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Turquoise

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Turquoise is one of the traditional birthstones for the month of December. 

Turquoise was one of the first gemstones to be mined: turquoise beads dating from about 5000 BC have been found in Mesopotamia (present-day Iraq) and Chinese artisans were carving it more than 3,000 years ago. Turquoise was extracted by the Egyptians from sources in the Siani Peninsula before the 4th century BC, and records from the reign of the Pharaoh Semerkhet (c. 2923-2915 BC) detail extensive mining operations that employed thousands of laborers. The magnificent turquoise-adorned breastplate of Pharaoh Sesostris II (1844-1837 BC) is now at the Metropolitan Museum of Art in New York City. 

                              

Turquoise varies in color from sky-blue to green, depending on the amount of iron and copper it contains. (Formula: CuAl6(PO4)4(OH)8 · 4H2O) Crystals are rare; it usually occurs in massive or microcrystalline forms, as encrustations or nodules, or in veins. When crystals are found, they seldom exceed a fraction of an inch in length and occur as short prisms. Hardness: 5 - 6 and its crystal system is Triclinic. 

Some gem material is very porous, so it may be impregnated with wax or resin to maintain its appearance, or enhance its color--so-called "stabilized" turquoise. For most gem uses, turquoise is cut into cabochons, but natural turquoise is very brittle, and cabochons are frequently backed with epoxy resin to strengthen them. The delicate veining caused by impurities in turquoise from some localities is desired by some. Turquoise is also carved or engraved, and irregular pieces are often set in mosaics with jasper, obsidian, and mother-of-pearl. The natural aggregate of turquoise with limonite or other substances--called turquoise matrix--is sometimes cut and polished.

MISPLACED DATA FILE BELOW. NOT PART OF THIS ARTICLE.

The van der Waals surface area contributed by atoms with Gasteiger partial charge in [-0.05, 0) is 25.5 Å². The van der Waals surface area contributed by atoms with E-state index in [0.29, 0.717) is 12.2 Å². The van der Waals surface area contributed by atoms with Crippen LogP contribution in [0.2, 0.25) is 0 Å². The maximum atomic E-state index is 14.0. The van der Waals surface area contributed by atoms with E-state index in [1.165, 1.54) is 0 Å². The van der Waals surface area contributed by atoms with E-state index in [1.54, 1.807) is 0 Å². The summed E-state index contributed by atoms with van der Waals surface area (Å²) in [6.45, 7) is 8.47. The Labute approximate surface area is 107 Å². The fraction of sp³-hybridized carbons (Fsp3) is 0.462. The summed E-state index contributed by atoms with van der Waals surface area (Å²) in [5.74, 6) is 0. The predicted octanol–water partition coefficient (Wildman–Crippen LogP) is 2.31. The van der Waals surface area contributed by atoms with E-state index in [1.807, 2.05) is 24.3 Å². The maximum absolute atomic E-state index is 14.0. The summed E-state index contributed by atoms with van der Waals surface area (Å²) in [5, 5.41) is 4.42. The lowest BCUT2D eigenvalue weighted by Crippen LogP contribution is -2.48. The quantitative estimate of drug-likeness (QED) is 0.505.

Turquoise from several sources was first transported to Europe through Turkey, probably accounting for its name, which is French for "Turkish". Sky-blue turquoise from Iran has been mined for centuries and is regarded as the most desirable. Persian turquoise tends to be harder and more of an even color than North American turquoise. It is always sky-blue, never green. In Tibet, where turquoise is very popular, a greener variety is preferred. Turquoise also occurs in northern Africa, Australia, Siberia, England, Belgium, France, Poland, Ethiopia, Mexico, Chile, and China. 

In Persia (present-day Iran), good luck was believed to come to someone who saw the reflection of a waxing crescent moon in turquoise. Indeed, turquoise was the national gemstone of Persia, adorning everything from thrones to horse trappings. Turquoise seals decorated with pearls and rubies were the emblems of high office. More widely, turquoise has been thought to warn the wearer of danger or illness by changing color. This is not altogether a false notion, because turquoise is a porous mineral, so when it is worn next to the skin it absorbs body oils and can consequently change color. Some believe turquoise stones can warn their owners by breaking like malachites supposedly do. In many respects, turquoise has been regarded by the Iranians as jade is by the Chinese. It has been highly prized in Iran (ancient Persia) since antiquity. The local turquoise source was the mines of Neyshabur, in the Khorasan region of Iran.